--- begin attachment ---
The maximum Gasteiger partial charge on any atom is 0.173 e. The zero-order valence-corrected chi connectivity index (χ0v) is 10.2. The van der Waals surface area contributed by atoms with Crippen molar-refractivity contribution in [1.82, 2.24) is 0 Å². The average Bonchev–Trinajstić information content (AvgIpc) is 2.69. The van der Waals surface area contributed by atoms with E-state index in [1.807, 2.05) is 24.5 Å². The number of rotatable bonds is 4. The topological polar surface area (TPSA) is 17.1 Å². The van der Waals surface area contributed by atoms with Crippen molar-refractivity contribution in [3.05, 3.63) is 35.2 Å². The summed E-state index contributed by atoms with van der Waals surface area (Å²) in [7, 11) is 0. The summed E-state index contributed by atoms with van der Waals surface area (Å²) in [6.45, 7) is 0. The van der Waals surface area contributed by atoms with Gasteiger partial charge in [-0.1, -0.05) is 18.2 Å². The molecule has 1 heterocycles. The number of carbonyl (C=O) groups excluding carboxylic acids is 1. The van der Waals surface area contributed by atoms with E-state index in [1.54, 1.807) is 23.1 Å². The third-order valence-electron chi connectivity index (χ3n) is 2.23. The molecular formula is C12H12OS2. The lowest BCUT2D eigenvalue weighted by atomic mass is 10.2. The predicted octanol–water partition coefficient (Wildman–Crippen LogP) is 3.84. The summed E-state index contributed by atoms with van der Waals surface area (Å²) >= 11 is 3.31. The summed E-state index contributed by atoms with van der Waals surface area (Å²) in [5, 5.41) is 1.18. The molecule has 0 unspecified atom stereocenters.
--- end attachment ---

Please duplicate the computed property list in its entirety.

The maximum Gasteiger partial charge on any atom is 0.173 e. The zero-order valence-corrected chi connectivity index (χ0v) is 10.2. The van der Waals surface area contributed by atoms with Crippen molar-refractivity contribution in [1.82, 2.24) is 0 Å². The average Bonchev–Trinajstić information content (AvgIpc) is 2.69. The van der Waals surface area contributed by atoms with E-state index in [1.807, 2.05) is 24.5 Å². The number of rotatable bonds is 4. The topological polar surface area (TPSA) is 17.1 Å². The van der Waals surface area contributed by atoms with Crippen molar-refractivity contribution in [3.05, 3.63) is 35.2 Å². The summed E-state index contributed by atoms with van der Waals surface area (Å²) in [7, 11) is 0. The summed E-state index contributed by atoms with van der Waals surface area (Å²) in [6.45, 7) is 0. The van der Waals surface area contributed by atoms with Gasteiger partial charge in [-0.1, -0.05) is 18.2 Å². The molecule has 1 heterocycles. The number of carbonyl (C=O) groups excluding carboxylic acids is 1. The van der Waals surface area contributed by atoms with E-state index in [1.54, 1.807) is 23.1 Å². The third-order valence-electron chi connectivity index (χ3n) is 2.23. The molecular formula is C12H12OS2. The lowest BCUT2D eigenvalue weighted by atomic mass is 10.2. The predicted octanol–water partition coefficient (Wildman–Crippen LogP) is 3.84. The summed E-state index contributed by atoms with van der Waals surface area (Å²) >= 11 is 3.31. The summed E-state index contributed by atoms with van der Waals surface area (Å²) in [5, 5.41) is 1.18. The molecule has 0 unspecified atom stereocenters.